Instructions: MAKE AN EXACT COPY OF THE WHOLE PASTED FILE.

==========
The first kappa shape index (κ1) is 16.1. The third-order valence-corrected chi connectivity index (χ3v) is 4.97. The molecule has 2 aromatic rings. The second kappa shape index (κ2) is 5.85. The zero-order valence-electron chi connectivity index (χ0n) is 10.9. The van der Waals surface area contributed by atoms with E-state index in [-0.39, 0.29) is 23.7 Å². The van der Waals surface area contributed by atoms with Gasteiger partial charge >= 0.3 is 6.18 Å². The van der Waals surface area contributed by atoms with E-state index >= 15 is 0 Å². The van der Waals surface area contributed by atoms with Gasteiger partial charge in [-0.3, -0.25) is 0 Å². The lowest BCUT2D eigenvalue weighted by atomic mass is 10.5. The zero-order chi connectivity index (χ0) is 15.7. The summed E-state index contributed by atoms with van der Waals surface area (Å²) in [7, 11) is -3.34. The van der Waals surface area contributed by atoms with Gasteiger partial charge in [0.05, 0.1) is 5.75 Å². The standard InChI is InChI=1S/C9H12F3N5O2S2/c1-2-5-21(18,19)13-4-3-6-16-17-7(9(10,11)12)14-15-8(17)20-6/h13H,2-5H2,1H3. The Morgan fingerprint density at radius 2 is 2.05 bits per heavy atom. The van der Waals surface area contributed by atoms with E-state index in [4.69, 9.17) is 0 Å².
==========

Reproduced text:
The first kappa shape index (κ1) is 16.1. The third-order valence-corrected chi connectivity index (χ3v) is 4.97. The molecule has 2 aromatic rings. The second kappa shape index (κ2) is 5.85. The zero-order valence-electron chi connectivity index (χ0n) is 10.9. The van der Waals surface area contributed by atoms with E-state index in [-0.39, 0.29) is 23.7 Å². The van der Waals surface area contributed by atoms with Gasteiger partial charge >= 0.3 is 6.18 Å². The van der Waals surface area contributed by atoms with E-state index >= 15 is 0 Å². The van der Waals surface area contributed by atoms with Gasteiger partial charge in [-0.3, -0.25) is 0 Å². The lowest BCUT2D eigenvalue weighted by atomic mass is 10.5. The zero-order chi connectivity index (χ0) is 15.7. The summed E-state index contributed by atoms with van der Waals surface area (Å²) in [7, 11) is -3.34. The van der Waals surface area contributed by atoms with Gasteiger partial charge in [0.05, 0.1) is 5.75 Å². The standard InChI is InChI=1S/C9H12F3N5O2S2/c1-2-5-21(18,19)13-4-3-6-16-17-7(9(10,11)12)14-15-8(17)20-6/h13H,2-5H2,1H3. The Morgan fingerprint density at radius 2 is 2.05 bits per heavy atom. The van der Waals surface area contributed by atoms with E-state index in [4.69, 9.17) is 0 Å².